Documentation

norm

Vector and matrix norms

Description

example

n = norm(v) returns the Euclidean norm of vector v. This norm is also called the 2-norm, vector magnitude, or Euclidean length.

example

n = norm(v,p) returns the generalized vector p-norm.

example

n = norm(X) returns the 2-norm or maximum singular value of matrix X, which is approximately max(svd(X)).

example

n = norm(X,p) returns the p-norm of matrix X, where p is 1, 2, or Inf:

example

n = norm(X,'fro') returns the Frobenius norm of matrix X.

Examples

collapse all

Create a vector and calculate the magnitude.

v = [1 -2 3];
n = norm(v)
n = 3.7417

Calculate the 1-norm of a vector, which is the sum of the element magnitudes.

X = [-2 3 -1];
n = norm(X,1)
n = 6

Calculate the distance between two points as the norm of the difference between the vector elements.

Create two vectors representing the (x,y) coordinates for two points on the Euclidean plane.

a = [0 3];
b = [-2 1];

Use norm to calculate the distance between the points.

d = norm(b-a)
d = 2.8284

Geometrically, the distance between the points is equal to the magnitude of the vector that extends from one point to the other.

$\begin{array}{l}a=0\underset{}{\overset{ˆ}{i}}+3\underset{}{\overset{ˆ}{j}}\\ b=-2\underset{}{\overset{ˆ}{i}}+1\underset{}{\overset{ˆ}{j}}\\ \\ \begin{array}{rl}{d}_{\left(a,b\right)}& =||b-a||\\ & =\sqrt{\left(-2-0{\right)}^{2}+\left(1-3{\right)}^{2}}\\ & =\sqrt{8}\end{array}\end{array}$

Calculate the 2-norm of a matrix, which is the largest singular value.

X = [2 0 1;-1 1 0;-3 3 0];
n = norm(X)
n = 4.7234

Use 'fro' to calculate the Frobenius norm of a sparse matrix, which calculates the 2-norm of the column vector, S(:).

S = sparse(1:25,1:25,1);
n = norm(S,'fro')
n = 5

Input Arguments

collapse all

Input vector.

Data Types: single | double
Complex Number Support: Yes

Input matrix.

Data Types: single | double
Complex Number Support: Yes

Norm type, specified as 2 (default), a different positive integer scalar, Inf, or -Inf. The valid values of p and what they return depend on whether the first input to norm is a matrix or vector, as shown in the table.

Note

This table does not reflect the actual algorithms used in calculations.

pMatrixVector
1max(sum(abs(X)))sum(abs(X))
2 max(svd(X))sum(abs(X).^2)^(1/2)
Positive, real-valued numeric psum(abs(X).^p)^(1/p)
Infmax(sum(abs(X')))max(abs(X))
-Infmin(abs(X))

Output Arguments

collapse all

Matrix or vector norm, returned as a scalar. The norm gives a measure of the magnitude of the elements. By convention, norm returns NaN if the input contains NaN values.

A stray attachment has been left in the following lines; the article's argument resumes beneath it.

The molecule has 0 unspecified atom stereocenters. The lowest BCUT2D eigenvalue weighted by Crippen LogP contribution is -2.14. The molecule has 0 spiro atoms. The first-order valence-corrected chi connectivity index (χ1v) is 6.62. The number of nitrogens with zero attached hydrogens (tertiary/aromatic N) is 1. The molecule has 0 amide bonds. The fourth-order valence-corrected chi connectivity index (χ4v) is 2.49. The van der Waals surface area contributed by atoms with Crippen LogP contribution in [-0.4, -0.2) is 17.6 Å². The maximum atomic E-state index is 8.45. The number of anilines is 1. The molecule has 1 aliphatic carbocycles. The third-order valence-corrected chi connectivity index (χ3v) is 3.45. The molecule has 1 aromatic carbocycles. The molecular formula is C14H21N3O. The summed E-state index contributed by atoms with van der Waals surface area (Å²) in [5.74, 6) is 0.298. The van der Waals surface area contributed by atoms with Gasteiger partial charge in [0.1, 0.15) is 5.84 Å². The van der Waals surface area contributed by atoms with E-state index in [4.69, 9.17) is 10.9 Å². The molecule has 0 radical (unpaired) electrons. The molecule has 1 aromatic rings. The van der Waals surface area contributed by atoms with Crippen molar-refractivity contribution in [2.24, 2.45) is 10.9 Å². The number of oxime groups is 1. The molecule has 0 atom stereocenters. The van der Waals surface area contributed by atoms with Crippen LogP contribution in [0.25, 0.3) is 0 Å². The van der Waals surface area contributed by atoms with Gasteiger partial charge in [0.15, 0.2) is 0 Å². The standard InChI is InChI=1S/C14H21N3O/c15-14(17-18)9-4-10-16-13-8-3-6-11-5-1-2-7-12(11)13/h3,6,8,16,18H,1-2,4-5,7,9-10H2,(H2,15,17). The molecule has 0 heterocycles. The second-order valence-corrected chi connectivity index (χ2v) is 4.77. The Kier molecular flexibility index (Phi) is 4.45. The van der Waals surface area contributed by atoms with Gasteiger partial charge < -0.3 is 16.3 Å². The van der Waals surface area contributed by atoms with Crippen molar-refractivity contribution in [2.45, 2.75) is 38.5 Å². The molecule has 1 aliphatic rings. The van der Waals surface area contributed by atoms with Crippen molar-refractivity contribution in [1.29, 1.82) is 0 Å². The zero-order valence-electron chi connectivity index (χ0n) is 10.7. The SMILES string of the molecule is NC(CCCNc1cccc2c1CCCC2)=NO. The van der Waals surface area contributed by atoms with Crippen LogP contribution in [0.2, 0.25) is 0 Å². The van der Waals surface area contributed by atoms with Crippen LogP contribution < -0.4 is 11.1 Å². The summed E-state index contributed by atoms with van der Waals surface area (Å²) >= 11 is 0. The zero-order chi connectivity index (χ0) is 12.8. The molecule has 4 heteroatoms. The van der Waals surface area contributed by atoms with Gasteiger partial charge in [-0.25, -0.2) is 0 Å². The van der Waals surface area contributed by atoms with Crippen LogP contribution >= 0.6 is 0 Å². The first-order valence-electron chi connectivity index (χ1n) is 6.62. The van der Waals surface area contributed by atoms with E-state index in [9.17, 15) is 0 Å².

collapse all

Euclidean Norm

The Euclidean norm (also called the vector magnitude, Euclidean length, or 2-norm) of a vector v with N elements is defined by

$‖v‖=\sqrt{\sum _{k=1}^{N}{|{v}_{k}|}^{2}}\text{\hspace{0.17em}}.$

General Vector Norm

The general definition for the p-norm of a vector v that has N elements is

${‖v‖}_{p}={\left[\sum _{k=1}^{N}{|{v}_{k}|}^{p}\right]}^{\text{\hspace{0.17em}}1/p}\text{\hspace{0.17em}},$

where p is any positive real value, Inf, or -Inf. Some interesting values of p are:

• If p = 1, then the resulting 1-norm is the sum of the absolute values of the vector elements.

• If p = 2, then the resulting 2-norm gives the vector magnitude or Euclidean length of the vector.

• If p = Inf, then ${‖v‖}_{\infty }={\mathrm{max}}_{i}\left(|v\left(i\right)|\right)$.

• If p = -Inf, then ${‖v‖}_{-\infty }={\mathrm{min}}_{i}\left(|v\left(i\right)|\right)$.

Maximum Absolute Column Sum

The maximum absolute column sum of an m-by-n matrix X (with m,n >= 2) is defined by

${‖X‖}_{1}=\underset{1\le j\le n}{\mathrm{max}}\left(\sum _{i=1}^{m}|{a}_{ij}|\right).$

Maximum Absolute Row Sum

The maximum absolute row sum of an m-by-n matrix X (with m,n >= 2) is defined by

${‖X‖}_{\infty }=\underset{1\le i\le m}{\mathrm{max}}\left(\sum _{j=1}^{n}|{a}_{ij}|\right)\text{\hspace{0.17em}}.$

Frobenius Norm

The Frobenius norm of an m-by-n matrix X (with m,n >= 2) is defined by

${‖X‖}_{F}=\sqrt{\sum _{i=1}^{m}\sum _{j=1}^{n}{|{a}_{ij}|}^{2}}=\sqrt{\text{trace}\left({X}^{†}X\right)}\text{\hspace{0.17em}}.$

Tips

• Use vecnorm to treat a matrix or array as a collection of vectors and calculate the norm along a specified dimension. For example, vecnorm can calculate the norm of each column in a matrix.